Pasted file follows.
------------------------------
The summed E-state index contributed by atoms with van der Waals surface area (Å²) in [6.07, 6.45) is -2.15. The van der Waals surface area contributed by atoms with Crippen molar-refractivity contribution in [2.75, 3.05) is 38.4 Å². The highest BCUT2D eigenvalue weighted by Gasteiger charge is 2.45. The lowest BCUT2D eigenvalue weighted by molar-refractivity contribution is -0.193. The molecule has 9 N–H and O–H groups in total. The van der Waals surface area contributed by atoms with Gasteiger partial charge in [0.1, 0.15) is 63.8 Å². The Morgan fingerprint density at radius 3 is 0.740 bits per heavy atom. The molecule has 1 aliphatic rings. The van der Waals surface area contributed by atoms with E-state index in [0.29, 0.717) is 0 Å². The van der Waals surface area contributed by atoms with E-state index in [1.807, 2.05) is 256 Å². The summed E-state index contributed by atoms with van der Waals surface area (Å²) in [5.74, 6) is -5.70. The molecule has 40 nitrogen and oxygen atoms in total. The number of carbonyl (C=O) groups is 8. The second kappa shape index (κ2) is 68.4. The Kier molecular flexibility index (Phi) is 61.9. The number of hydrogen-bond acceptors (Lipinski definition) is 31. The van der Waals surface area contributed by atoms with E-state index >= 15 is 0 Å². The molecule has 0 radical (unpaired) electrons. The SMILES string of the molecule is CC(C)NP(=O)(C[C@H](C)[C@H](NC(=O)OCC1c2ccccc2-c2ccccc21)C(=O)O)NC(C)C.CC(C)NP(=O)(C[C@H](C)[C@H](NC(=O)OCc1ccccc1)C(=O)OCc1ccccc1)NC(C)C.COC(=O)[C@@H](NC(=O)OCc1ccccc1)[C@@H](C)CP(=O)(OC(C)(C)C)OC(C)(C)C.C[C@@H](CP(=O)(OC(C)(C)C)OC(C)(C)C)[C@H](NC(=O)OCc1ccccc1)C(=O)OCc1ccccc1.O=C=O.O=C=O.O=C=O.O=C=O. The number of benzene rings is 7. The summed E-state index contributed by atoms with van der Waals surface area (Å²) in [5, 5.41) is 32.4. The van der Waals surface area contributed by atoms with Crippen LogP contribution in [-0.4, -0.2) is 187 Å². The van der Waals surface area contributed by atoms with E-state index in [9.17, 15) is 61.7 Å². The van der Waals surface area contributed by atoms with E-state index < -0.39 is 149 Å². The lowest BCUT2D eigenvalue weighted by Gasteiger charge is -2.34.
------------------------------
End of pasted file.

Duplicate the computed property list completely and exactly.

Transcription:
The summed E-state index contributed by atoms with van der Waals surface area (Å²) in [6.07, 6.45) is -2.15. The van der Waals surface area contributed by atoms with Crippen molar-refractivity contribution in [2.75, 3.05) is 38.4 Å². The highest BCUT2D eigenvalue weighted by Gasteiger charge is 2.45. The lowest BCUT2D eigenvalue weighted by molar-refractivity contribution is -0.193. The molecule has 9 N–H and O–H groups in total. The van der Waals surface area contributed by atoms with Gasteiger partial charge in [0.1, 0.15) is 63.8 Å². The Morgan fingerprint density at radius 3 is 0.740 bits per heavy atom. The molecule has 1 aliphatic rings. The van der Waals surface area contributed by atoms with E-state index in [0.29, 0.717) is 0 Å². The van der Waals surface area contributed by atoms with E-state index in [1.807, 2.05) is 256 Å². The summed E-state index contributed by atoms with van der Waals surface area (Å²) in [5.74, 6) is -5.70. The molecule has 40 nitrogen and oxygen atoms in total. The number of carbonyl (C=O) groups is 8. The second kappa shape index (κ2) is 68.4. The Kier molecular flexibility index (Phi) is 61.9. The number of hydrogen-bond acceptors (Lipinski definition) is 31. The van der Waals surface area contributed by atoms with E-state index >= 15 is 0 Å². The molecule has 0 radical (unpaired) electrons. The SMILES string of the molecule is CC(C)NP(=O)(C[C@H](C)[C@H](NC(=O)OCC1c2ccccc2-c2ccccc21)C(=O)O)NC(C)C.CC(C)NP(=O)(C[C@H](C)[C@H](NC(=O)OCc1ccccc1)C(=O)OCc1ccccc1)NC(C)C.COC(=O)[C@@H](NC(=O)OCc1ccccc1)[C@@H](C)CP(=O)(OC(C)(C)C)OC(C)(C)C.C[C@@H](CP(=O)(OC(C)(C)C)OC(C)(C)C)[C@H](NC(=O)OCc1ccccc1)C(=O)OCc1ccccc1.O=C=O.O=C=O.O=C=O.O=C=O. The number of benzene rings is 7. The summed E-state index contributed by atoms with van der Waals surface area (Å²) in [5, 5.41) is 32.4. The van der Waals surface area contributed by atoms with Crippen LogP contribution in [-0.4, -0.2) is 187 Å². The van der Waals surface area contributed by atoms with E-state index in [9.17, 15) is 61.7 Å². The van der Waals surface area contributed by atoms with E-state index < -0.39 is 149 Å². The lowest BCUT2D eigenvalue weighted by Gasteiger charge is -2.34.